lard

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a·deps

, gen.

a·di·pis

,

a·di·pes

(ad'eps, ad'i-pis, -pēz),
1. Denoting fat or adipose tissue.
See also: adeps lanae.
2. The rendered fat of swine, lard, used in the preparation of ointments.
See also: adeps lanae. Synonym(s): lard
[L. lard, fat]
Farlex Partner Medical Dictionary © Farlex 2012

lard

[L. lardum, fat]
Purified fat from the hog. The sole nutrient is fat; a 100-g portion contains 902 kcal.

benzoinated lard

Lard containing 1% benzoin, used as a vehicle for certain types of topically applied medicines.
Medical Dictionary, © 2009 Farlex and Partners
References in periodicals archive ?
Trans fats also known as trans fatty acids are ne naturally found in dairy and meat products but also generated by industrial processes to produce hard fats from vegetable oils.
In modern commercial mince pies, animal suet is usually replaced by hard fats prepared by hardening vegetable oils with hydrogen.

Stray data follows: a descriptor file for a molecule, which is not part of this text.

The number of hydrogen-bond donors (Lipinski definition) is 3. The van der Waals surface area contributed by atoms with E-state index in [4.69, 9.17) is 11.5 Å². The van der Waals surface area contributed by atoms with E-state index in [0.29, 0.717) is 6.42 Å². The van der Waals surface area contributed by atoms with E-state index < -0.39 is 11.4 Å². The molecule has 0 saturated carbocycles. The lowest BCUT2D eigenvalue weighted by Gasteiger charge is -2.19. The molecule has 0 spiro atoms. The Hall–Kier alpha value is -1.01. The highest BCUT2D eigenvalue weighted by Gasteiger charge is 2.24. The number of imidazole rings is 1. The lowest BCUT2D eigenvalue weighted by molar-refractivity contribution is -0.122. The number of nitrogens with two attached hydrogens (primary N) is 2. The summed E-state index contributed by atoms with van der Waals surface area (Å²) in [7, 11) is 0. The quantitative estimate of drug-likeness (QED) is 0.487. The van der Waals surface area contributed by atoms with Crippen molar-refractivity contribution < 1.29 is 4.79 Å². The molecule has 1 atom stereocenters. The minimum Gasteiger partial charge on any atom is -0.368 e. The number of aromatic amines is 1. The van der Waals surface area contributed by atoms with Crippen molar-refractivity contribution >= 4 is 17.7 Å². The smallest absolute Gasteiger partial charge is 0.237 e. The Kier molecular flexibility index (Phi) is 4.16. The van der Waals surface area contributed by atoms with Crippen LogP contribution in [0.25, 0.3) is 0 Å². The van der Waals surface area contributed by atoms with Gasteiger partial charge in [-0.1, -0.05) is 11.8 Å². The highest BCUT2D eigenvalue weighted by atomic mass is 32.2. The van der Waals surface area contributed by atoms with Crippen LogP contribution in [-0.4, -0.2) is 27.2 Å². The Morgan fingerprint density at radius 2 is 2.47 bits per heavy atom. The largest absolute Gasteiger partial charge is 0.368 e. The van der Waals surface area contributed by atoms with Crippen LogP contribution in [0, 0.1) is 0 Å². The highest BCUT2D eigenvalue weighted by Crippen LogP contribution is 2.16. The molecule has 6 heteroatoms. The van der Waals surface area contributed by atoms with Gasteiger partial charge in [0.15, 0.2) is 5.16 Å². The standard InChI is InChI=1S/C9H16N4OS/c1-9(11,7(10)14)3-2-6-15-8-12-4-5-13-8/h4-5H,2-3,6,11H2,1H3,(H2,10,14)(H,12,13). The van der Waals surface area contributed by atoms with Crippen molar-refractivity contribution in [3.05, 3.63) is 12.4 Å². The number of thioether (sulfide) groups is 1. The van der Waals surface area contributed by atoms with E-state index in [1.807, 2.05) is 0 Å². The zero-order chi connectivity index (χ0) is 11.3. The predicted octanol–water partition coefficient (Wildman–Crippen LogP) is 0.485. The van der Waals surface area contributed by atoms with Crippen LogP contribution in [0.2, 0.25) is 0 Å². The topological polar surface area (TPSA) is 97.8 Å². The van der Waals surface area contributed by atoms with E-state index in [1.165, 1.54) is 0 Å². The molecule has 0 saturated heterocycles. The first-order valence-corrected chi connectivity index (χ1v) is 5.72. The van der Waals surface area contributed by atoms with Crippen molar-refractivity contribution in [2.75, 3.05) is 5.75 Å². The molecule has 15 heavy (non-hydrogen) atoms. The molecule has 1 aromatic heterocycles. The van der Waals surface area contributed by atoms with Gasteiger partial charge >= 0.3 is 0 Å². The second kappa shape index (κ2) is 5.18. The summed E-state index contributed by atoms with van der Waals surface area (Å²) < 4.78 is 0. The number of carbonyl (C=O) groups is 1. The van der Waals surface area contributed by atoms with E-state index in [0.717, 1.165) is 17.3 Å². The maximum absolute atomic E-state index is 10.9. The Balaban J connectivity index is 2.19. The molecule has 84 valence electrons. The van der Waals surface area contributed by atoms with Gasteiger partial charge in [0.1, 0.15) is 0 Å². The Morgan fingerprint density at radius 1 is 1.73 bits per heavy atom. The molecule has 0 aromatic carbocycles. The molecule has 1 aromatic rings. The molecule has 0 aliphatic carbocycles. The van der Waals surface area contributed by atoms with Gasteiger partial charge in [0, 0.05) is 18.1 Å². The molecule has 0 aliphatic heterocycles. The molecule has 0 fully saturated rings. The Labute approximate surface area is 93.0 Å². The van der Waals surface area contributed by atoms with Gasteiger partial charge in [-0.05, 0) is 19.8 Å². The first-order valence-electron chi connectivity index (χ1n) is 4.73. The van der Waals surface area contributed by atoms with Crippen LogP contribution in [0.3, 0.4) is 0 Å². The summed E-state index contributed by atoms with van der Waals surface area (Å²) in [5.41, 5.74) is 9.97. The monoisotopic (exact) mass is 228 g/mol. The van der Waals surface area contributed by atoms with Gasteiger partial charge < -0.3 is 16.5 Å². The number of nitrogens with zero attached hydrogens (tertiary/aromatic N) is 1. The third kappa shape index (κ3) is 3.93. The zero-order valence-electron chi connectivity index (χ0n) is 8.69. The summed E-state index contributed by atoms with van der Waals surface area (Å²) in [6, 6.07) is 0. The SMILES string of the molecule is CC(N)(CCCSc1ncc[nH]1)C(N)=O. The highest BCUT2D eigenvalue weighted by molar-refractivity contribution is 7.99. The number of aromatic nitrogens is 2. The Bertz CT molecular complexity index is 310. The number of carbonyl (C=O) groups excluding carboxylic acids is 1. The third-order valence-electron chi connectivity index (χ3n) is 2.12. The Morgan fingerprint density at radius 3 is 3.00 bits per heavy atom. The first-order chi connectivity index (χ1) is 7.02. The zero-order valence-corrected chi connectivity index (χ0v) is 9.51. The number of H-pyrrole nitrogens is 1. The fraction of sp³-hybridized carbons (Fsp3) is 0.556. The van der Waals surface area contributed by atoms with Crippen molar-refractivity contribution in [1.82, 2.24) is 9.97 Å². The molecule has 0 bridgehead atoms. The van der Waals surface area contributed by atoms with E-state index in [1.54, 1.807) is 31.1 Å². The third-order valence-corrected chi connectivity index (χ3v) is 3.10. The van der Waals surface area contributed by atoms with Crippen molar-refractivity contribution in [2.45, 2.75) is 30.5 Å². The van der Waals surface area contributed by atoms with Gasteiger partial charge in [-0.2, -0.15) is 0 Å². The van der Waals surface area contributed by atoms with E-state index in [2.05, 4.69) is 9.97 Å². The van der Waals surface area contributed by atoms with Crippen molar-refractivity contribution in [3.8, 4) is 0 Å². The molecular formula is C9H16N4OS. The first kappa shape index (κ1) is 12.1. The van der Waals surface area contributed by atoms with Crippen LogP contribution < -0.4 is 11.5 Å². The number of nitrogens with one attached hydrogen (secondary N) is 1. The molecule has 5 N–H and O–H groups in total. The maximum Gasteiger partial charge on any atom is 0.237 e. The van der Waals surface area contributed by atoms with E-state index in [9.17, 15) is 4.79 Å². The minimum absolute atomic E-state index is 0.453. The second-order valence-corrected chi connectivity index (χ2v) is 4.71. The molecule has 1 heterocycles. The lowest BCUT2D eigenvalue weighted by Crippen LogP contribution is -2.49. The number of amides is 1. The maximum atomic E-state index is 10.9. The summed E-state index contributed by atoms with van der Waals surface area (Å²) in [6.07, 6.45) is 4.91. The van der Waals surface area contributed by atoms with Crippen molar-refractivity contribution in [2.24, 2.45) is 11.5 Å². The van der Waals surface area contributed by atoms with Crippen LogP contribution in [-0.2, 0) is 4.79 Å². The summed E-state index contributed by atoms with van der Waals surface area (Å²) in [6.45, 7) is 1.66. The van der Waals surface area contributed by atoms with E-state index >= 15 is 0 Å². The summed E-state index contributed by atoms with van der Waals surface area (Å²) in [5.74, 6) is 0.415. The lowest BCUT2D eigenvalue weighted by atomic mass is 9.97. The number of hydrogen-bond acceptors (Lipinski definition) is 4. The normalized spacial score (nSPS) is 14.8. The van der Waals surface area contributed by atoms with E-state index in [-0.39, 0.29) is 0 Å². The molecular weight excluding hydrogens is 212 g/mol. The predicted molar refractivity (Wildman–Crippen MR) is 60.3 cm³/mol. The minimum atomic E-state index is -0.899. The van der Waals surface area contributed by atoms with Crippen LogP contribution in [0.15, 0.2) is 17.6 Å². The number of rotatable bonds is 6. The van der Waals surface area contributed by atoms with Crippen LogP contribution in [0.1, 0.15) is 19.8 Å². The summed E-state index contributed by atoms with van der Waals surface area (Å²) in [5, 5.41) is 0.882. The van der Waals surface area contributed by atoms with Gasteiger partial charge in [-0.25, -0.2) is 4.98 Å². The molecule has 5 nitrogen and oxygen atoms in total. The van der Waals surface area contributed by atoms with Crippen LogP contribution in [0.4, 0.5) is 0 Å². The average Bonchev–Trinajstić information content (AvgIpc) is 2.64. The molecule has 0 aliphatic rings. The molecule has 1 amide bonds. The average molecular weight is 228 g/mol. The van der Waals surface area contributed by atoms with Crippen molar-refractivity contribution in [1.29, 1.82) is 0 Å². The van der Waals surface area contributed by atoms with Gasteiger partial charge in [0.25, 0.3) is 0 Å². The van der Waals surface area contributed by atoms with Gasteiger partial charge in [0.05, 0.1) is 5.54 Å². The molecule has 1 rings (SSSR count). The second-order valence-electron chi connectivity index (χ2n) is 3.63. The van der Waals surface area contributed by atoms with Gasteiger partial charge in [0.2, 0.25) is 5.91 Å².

The reformulation involves physical blending oils to soften hard fats to create the proper consistency, or enzymatic interesterification where canola oil provides the softening and plasticizing components to the harder palm or palm kernel oil, as in the case of Canadian margarines.
According to Kerry Americas, Beloit, WI, these include: blending fully hydrogenated hard fats having no trans fat with unhydrogenated oils; using inter-esterification (molecular rearrangement) of un-hydrogenated oils with high saturated fat base oils; using more stable vegetable oils derived through traditional plant breeding or biotechnological methods; using gelling or texture building agents; increasing the use of antioxidants to increase oil stability; blending more stable vegetable oils with partially hydrogenated fats to lower trans fat while keeping saturates low; or a combination of some or all of these approaches.
Finally, hydrogenated vegetable oils, which have been artificially hardened for margarines and shortenings, don't raise cholesterol as much as naturally hard fats. But hydrogenation offsets some of the benefits of using unsaturated vegetable oils.
Too much meat, hard fats and sugars and the chemicals and pesticides in every-day food are also a strain on the liver.
Since our recipes are cooked from scratch, you'll be reducing your intake of trans fats (man-made hard fats) found in processed foods.